If you don’t have the right flow, it’s impossible to know where to place your contacts. You may need to experiment with a few different configurations before anything makes sense.

Plus, when you discover a new step in your funnel, add it as a list. If you feel two stages, such as “Consideration” and “Decision,” are too similar that there isn’t enough activity in your pipeline, condense them or redefine the stage names.

This is one of Trello’s greatest features: You can always create a new workflow step or update one as you go!

Add Your Contacts

Next, you’ll need to add your contacts. Start by creating a new card in the “Contacts” list, and then fill out all of the information about that person. You can include their name, email address, phone number(s), title, company, and even their social media links.

With Trello as a CRM, instead of having specific contacts, each contact is represented as a Trello card. Trello has a lot of features that make keeping records simple and organized.

However, if you have a lot of contacts, adding each of them manually can be rather time-consuming. But not to worry, you can easily set up a Zapier connection to automatically create new cards in Trello from new contacts in your CRM.

This can also automatically send incoming leads into Trello from form tools like Jotform, SurveyMonkey, or any other type of form-filling software you can think of. This will save you a lot of time and effort by allowing you to add someone each time you receive a lead via a form.

Organize Your Contacts Efficiently

Next, it’s important to organize your contacts efficiently. You can do this by creating labels and assigning them to each card. For example, you could create a label for “Prospects” and another for “Customers.” This will help you quickly find the contact information you need.

Create Checklists and to-do Lists

Another great way to stay organized is via checklists. Trello does a great job of utilizing checklists, which is perfect for task management. You can create a checklist for each stage of the sales pipeline or even for individual tasks.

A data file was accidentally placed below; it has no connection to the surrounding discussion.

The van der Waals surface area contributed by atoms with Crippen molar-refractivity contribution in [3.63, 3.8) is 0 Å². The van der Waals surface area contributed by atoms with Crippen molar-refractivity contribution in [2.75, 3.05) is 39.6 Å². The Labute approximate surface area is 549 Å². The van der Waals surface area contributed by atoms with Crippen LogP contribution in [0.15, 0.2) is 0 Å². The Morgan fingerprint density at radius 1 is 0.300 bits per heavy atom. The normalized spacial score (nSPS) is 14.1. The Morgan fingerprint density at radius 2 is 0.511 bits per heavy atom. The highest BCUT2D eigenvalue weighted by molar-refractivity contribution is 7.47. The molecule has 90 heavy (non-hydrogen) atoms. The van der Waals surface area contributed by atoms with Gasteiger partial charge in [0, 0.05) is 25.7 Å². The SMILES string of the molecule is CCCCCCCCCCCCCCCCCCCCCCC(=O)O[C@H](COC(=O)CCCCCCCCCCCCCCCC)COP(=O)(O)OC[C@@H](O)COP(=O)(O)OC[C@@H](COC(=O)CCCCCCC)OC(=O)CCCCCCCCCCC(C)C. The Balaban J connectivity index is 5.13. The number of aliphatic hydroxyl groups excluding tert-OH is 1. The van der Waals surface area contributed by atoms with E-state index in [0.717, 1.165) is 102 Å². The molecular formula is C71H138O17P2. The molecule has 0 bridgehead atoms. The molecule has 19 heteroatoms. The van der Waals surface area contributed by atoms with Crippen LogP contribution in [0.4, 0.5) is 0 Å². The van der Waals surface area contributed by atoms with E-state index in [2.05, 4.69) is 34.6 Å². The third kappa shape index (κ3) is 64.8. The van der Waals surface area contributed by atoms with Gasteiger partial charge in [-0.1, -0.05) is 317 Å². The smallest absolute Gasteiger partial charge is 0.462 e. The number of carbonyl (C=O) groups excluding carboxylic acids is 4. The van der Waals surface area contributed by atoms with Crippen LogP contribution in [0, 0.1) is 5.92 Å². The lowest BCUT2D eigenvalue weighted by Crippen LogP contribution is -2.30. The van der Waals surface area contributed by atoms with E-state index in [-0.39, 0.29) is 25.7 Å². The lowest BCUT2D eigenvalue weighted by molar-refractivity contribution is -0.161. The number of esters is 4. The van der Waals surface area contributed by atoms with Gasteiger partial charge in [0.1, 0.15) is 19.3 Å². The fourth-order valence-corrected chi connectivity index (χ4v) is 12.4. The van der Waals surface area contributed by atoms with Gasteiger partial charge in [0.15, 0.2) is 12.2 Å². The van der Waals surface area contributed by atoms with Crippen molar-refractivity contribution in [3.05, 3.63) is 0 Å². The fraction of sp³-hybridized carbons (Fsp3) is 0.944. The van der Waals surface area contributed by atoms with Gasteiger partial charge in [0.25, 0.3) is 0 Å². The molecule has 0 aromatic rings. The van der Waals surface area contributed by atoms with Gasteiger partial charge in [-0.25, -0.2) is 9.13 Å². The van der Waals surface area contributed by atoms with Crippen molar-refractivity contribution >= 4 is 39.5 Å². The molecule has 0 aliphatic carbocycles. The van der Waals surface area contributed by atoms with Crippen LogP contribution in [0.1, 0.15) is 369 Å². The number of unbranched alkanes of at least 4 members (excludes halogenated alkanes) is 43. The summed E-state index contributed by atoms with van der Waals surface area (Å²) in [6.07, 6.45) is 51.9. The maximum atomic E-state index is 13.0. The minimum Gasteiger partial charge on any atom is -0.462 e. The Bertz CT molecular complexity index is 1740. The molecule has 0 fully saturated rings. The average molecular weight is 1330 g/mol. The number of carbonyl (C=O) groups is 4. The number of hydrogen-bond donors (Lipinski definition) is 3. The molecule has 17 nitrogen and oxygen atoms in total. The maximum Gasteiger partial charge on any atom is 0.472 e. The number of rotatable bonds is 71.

Simply make a checklist on the card if there is a to-do list you usually go through when following up with leads. You’ll only need to create it once, and then you’ll be able to duplicate cards with the checklist, or just the checklist, to other cards!

Following this system will mean that, when you look at each card, you will be able to see, at a glance, which tasks you have completed, and which are still outstanding for that customer.

Additionally, when you’ve completed all of the specified items, the count will go green, which is a fantastic visible indication that you’ve finished everything in the funnel stage for this lead. This will help you make sure that everything gets done and nothing falls through the cracks.

Don’t Forget about due Dates

How to Use Trello as a CRM

Due dates on cards are a great way to keep track of when something needs to happen. You could set a due date for when you should follow up with a customer or send them an email.

Maybe you wrote one of your clients an email today, and you’d want to contact them again next week. You can simply set a due date for each card on your Trello board. That way, instead of leaving a note for yourself (and hoping you remember), Trello will ensure that you are reminded.

You can also set up multiple repeating actions on the same day by using this feature. In addition, you may change the due date to your next deadline after executing the activity. This will help ensure that you don’t miss any important steps in the funnel.

Work with Your Team Using Comments

One of the best parts about Trello is that it’s perfect for working with a team. Because each card has its own comments section, you can make sure your whole team knows what’s going on. If there was an issue with a particular lead, assign it to someone and leave them a comment explaining what needs to be done next.

Keep All Customer Information in One Place with Attachments

Another great way to keep track of everything is by attaching files. You can attach anything – I mean, literally ANYTHING – from PDFs, Excel sheets, or even images. You can keep proposals, decks, contracts, and other important papers. Then, you’ll be able to access the attachments from your Trello board on any device with a simple click.

Plus, if you want to really make the most of this, you can also integrate it with Google Drive or Dropbox, so you can attach files from there as well. This way, all of your customer’s information will be in one place and easily accessible.

It will help you and your team have all the information they need right at their fingertips. Plus, it makes collaborating a breeze!

Use the ’email-to-board’ Feature

Of course, many CRMs will allow you to easily sync your emails with the platform. This way, you don’t have to manually copy and paste all of your emails into the tool. Trello has a nifty feature that allows you to send an email directly from your inbox to one of the cards on your board.